Lucky Man S02E01 “Luck Be A Lady” REVIEW
- Harry is refusing to use his luck power for fear that bad luck will befall his family again.
- Eve is frustrated that he won’t use luck to track Golding (last year’s big bad who escaped custody)
- Harry and Suri are investigating a serial poisoner who’s targeting people with connections to Brick Lane, but they can’t seem to find what else links them.
- Harry chases a suspicious Japanese guy into a casino – a big thing for Harry as he hasn’t gambled (with money, at least) for 186 days.
- The guy doesn’t appear to have anything to do with the case but he does lead Harry to Isabella, a woman who has a luck bracelet just like Harry’s… only she’s far more hedonistic in her use of it.
- She tells Harry that she’s been wearing it for 10 years, and that Eve knows all about her. She also calls Eve’s ying and yang theory about the luck bracelets’ power complete nonsense.
- Later, Harry confronts Eve, and he’s not happy with her evasive responses. They don’t part on good terms.
- Through sheer luck (though Harry’s not using his bracelet) Harry and Suri find the poisoner’s den, and chase the guy into the streets. They lose him but identify him as Ajit Malhoptra, a young man who’s killing people he holds grudges against.
- Harry begins to suspect Isabella is using her luck somehow to influence his investigation.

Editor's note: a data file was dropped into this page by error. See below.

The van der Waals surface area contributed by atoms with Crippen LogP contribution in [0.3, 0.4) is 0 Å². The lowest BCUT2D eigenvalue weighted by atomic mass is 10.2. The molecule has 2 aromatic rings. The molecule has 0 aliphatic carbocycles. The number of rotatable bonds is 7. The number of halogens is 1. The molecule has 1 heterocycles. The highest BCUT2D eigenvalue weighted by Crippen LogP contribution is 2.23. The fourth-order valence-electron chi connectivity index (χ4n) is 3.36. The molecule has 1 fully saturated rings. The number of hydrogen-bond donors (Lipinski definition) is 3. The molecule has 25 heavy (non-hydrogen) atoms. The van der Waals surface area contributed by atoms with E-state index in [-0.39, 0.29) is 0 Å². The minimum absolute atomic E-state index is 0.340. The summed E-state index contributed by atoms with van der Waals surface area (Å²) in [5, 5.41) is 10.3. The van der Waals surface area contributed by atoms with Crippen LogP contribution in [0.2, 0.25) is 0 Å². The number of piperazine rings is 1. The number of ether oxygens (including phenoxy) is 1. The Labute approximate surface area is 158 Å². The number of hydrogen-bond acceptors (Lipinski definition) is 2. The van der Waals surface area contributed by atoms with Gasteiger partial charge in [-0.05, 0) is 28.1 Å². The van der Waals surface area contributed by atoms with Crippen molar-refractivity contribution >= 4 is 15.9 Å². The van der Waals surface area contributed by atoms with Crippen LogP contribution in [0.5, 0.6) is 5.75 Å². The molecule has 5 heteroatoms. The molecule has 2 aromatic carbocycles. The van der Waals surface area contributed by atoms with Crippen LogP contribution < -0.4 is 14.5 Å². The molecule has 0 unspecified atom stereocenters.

- When he challenges her she smiles mysteriously, gives him the address of a warehouse where Ajit is now holed up and suggests Harry starts using his own luck because no harm will come to Anna and Daisy. She promises.
- Harry finds Ajit’s new lab, which is huge, then realises his next target is a big one – the entire university which turned him down for a place.
- Using his luck, Harry stops Ajit from spreading his poison via the ventilation system and arrests the guy.
- And no harm comes to Anna and Daisy.
- So he goes back to Isabella and says, tell me more.
- Somewhere, Eve gnashes her teeth.
- In other news:
- …Anna loses a case after freezing when she thinks she sees Golding. She tells Harry that she and Daisy are putting on a brave front but they’re both still affected badly by the trauma.
- …Winter returns to resume duties as DSI against doctor’s orders because Harry is really, really crap as acting DSI.
- …For his misconduct last season (and general surly attitude), Orwell is demoted and has to report to Suri.
- …Daisy says, “Bugger!”
- …a posh, expensive bar saves money by printing party invitations that looks like a parish council newsletter.
So, Lucky Man is back, and in the first scene Harry tells us that he’s not using his luck powers. To be honest, looking at the state of his driving, we’re not entirely convinced he isn’t using his powers, but if we take him on his word, you experience a sinking feeling.
We spent most of last season moaning about how the the show never really cut loose with the whole “luck as a superpower” concept; how the show should have fun taking Harry’s luck to its limits with at least one “Wow!” moment per episode. So the revelation that he’s deliberately not using his powers doesn’t bode well for this season. It’s actually a completely believable character development (his family was kidnapped an nearly killed because of the luck bracelet last year) but it’s not a terribly promising one for viewers wanting to see the show step up a gear.